Revision as of 05:44, 22 April 2012
- You do not have to provide any personal data to be able to browse the contents of the MusicBrainz database.
- You do not have to provide any personally-identifying information if you choose not to.
- Any personal information you choose to provide will not be revealed to anyone else.
Having said that, in order to get maximum value out of MusicBrainz you may want to create an account and log in. Doing so grants you the ability to: edit the database, contribute your own data, communicate with other users, and keep track of recently released music from artists in your MusicBrainz Collection. If you choose to create an account then the minimum we ask is that you: choose a unique username and password, use a web browser that accepts "session" cookies, and provide a verified email address.
If you do not create an account (or are not logged in) you will not have access to the above listed features, however, you will still have full access to browse and examine the database in its entirety.
Applicable to all users
We use session cookies, but only if you're logged in and/or using Picard Tagger.
We currently only use two "permanent" (i.e. non-session) cookies:
- If you download something via one of our download pages; the cookie will be used to remember your preferred MusicBrainz mirror site.
- If you choose the "Log in permanently" option when logging in to MusicBrainz; the cookie will be used to remember your login details.
Web and FTP access logs
In a practice similar to other web sites we keep logs of all web requests made against our servers. These logs include: your IP address, your browser's "User-Agent" string, and which page you requested. Aggregate information about web and FTP traffic is made available to the public via our site usage pages.
The only third-party content loaded by MusicBrainz web pages are the album cover art images that are provided by the various cover art sites that have given MusicBrainz permission to do so. This means that the relevant site will know (if they want to) your IP address, User-Agent string, etc., and which MusicBrainz web page you were visiting (the one which included the cover art image).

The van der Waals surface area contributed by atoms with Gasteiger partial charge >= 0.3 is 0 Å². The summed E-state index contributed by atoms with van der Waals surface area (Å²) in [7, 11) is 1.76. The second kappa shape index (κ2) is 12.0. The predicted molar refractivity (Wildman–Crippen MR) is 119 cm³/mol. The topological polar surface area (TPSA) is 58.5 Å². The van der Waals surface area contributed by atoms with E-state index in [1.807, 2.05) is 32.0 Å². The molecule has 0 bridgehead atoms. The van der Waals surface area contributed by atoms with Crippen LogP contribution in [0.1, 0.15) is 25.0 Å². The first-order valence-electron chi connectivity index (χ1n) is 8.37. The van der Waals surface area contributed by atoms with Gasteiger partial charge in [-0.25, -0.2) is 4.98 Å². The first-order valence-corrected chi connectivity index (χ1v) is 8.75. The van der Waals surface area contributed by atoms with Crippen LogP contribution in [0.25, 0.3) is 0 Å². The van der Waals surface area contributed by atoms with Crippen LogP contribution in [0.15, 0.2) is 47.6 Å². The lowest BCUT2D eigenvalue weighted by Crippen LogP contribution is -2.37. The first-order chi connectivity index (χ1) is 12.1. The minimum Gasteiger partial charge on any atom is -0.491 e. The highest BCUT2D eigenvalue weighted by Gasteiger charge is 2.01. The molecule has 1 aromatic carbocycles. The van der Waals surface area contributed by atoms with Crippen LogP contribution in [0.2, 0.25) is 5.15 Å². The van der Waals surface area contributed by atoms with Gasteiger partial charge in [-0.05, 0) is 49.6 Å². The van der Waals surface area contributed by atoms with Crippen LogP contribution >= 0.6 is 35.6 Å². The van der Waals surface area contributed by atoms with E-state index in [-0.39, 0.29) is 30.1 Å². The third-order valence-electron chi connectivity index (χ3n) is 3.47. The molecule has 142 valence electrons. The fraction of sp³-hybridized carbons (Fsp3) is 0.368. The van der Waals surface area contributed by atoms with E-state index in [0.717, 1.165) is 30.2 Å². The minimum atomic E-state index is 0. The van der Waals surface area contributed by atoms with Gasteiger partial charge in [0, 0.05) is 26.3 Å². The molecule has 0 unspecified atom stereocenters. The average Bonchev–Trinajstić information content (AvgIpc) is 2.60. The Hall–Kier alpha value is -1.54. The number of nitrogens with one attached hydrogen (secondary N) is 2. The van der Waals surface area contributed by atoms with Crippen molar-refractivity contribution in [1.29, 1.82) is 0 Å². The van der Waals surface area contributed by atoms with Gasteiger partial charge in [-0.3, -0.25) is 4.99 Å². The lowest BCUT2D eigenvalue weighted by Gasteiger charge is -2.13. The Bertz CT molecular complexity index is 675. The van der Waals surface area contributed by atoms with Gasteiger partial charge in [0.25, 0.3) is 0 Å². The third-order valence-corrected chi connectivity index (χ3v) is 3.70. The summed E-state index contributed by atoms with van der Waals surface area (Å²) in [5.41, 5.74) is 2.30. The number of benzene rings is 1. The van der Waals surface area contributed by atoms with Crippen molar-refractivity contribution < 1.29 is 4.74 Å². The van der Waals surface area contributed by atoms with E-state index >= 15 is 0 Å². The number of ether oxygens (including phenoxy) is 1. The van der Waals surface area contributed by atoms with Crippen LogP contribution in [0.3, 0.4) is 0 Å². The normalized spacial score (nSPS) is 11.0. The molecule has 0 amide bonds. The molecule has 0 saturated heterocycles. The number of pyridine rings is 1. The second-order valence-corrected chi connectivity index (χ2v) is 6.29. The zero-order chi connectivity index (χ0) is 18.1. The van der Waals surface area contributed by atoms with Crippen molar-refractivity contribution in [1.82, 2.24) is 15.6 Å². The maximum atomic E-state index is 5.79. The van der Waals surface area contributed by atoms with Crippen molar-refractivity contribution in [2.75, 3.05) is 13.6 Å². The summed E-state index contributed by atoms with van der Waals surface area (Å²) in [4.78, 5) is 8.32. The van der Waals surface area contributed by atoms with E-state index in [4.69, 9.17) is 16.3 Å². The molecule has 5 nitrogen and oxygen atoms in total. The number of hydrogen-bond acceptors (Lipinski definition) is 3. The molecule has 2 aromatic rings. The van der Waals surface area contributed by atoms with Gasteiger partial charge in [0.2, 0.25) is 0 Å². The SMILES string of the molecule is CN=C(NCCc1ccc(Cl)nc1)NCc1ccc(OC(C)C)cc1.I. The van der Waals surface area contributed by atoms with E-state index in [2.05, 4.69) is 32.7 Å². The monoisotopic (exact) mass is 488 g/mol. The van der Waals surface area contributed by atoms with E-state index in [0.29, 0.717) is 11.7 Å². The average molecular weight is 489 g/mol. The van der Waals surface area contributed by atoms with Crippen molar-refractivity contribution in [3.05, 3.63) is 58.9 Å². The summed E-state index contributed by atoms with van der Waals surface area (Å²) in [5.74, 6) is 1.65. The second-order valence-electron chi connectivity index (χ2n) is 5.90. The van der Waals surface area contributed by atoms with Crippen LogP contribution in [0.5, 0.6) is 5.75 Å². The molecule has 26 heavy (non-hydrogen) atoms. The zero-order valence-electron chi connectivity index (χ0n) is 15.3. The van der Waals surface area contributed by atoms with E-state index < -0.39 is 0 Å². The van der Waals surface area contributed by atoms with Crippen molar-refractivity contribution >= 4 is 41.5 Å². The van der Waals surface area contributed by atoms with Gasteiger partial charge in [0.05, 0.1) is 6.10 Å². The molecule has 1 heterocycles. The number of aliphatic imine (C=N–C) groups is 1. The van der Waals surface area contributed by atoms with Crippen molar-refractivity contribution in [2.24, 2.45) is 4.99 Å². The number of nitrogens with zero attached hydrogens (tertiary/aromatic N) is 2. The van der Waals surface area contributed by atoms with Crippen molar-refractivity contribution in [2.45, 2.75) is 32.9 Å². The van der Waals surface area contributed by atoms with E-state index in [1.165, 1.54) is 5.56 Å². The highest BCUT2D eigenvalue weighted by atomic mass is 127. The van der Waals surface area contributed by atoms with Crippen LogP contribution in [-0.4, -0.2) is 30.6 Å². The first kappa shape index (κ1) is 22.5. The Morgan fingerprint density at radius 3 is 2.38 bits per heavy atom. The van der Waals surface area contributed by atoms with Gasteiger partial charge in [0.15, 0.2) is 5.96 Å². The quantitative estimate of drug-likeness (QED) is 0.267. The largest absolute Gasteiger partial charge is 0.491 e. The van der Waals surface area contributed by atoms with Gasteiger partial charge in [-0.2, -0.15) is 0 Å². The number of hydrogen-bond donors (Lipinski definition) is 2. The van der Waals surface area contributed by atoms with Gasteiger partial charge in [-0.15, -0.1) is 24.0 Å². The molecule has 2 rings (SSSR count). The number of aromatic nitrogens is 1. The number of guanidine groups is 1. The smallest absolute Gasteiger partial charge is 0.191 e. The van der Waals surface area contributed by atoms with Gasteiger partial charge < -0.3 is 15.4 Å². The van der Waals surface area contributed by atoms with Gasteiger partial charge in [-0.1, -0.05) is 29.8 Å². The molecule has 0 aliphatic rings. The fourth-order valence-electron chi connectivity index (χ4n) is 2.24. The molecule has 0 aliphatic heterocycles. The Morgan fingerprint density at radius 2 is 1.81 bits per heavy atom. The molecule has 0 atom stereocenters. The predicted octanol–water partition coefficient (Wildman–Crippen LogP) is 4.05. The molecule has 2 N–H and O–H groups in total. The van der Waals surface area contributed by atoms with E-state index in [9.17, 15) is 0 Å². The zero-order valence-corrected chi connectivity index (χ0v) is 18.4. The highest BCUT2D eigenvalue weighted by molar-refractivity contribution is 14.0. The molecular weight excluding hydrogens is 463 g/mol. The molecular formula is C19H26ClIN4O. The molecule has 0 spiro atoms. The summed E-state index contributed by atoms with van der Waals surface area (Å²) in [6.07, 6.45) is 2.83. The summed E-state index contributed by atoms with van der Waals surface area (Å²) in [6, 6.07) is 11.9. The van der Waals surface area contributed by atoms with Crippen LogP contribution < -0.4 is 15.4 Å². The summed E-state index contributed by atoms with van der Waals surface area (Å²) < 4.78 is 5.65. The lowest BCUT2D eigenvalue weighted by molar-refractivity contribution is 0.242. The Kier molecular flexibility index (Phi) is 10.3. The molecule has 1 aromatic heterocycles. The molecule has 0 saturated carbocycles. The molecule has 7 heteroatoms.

If you have created an account and logged-in, you may opt out of displaying cover art images if you wish.
The above information assumes that you are using "normal" web browser settings, whereby images are always loaded and HTTP referrer information is always sent.
Applicable to account holders
When creating an account with MusicBrainz you need to pick a unique username and choose a password, the username you pick is the only name associated with your account and will be what other MusicBrainz users know you as. You may optionally also tell us the URL of your homepage, and/or a few words about yourself. Any information thus provided is made available to other logged-in MusicBrainz users.
Additionally, in order to edit the database you will need to provide a confirmed email address. This email address will be held in confidence, the only method of revealing your email address to another user is if you choose to send a message to another MusicBrainz user and enable the option to "reveal my email address". Changing the email address stored with your account will require you to verify the new address.
Edits and notes
If you make any changes to the MusicBrainz database, such as adding any data (including fingerprint submissions), the details of those changes will be visible to other logged-in MusicBrainz users and the change will be associated with your username.
As a logged-in user you can subscribe to one or more artists, labels, or other editors. The act of subscribing causes any edits made to (or by in the case of another editor) those entities to be emailed to you. By default, other users can see your list of subscriptions, however, you can opt out of this by editing the appropriate preference.
This does not provide "perfect" privacy though, in some cases it will be possible to infer information about the contents of your subscription list even though you have disallowed others from viewing that list directly. This imperfection arises because various parts of the system behave differently depending on whether or not an artist has any subscribers; also, the number of users subscribed to each artist is available via the artist pages. In the most extreme (possibly contrived) example, imagine that all users have their subscriptions set to "public", except for exactly one user whose list is "private". In that case, any discrepancy for a given artist between the shown list of subscribers and the total number of subscribers must be down to that one user. Thus, you can infer what artists are on that user's list.
MusicBrainz has a number of mailing lists which you can subscribe to by providing your email address.
This email address will not be revealed to anyone, unless you post a message to a list, in which case your email address will be revealed to all subscribers of the list(s) to which you posted on. Additionally, every mailing list has multiple public archives, and any posts made will contain the email address of the poster (albeit in a form intended to provide some anti-spam protection).
Please note: Reasonable exceptions may apply to the above policy, for example to comply with applicable laws. The MusicBrainz server administrators (about three people in all) can of course see any information on the system they want to, but to be honest we're probably not interested enough to look.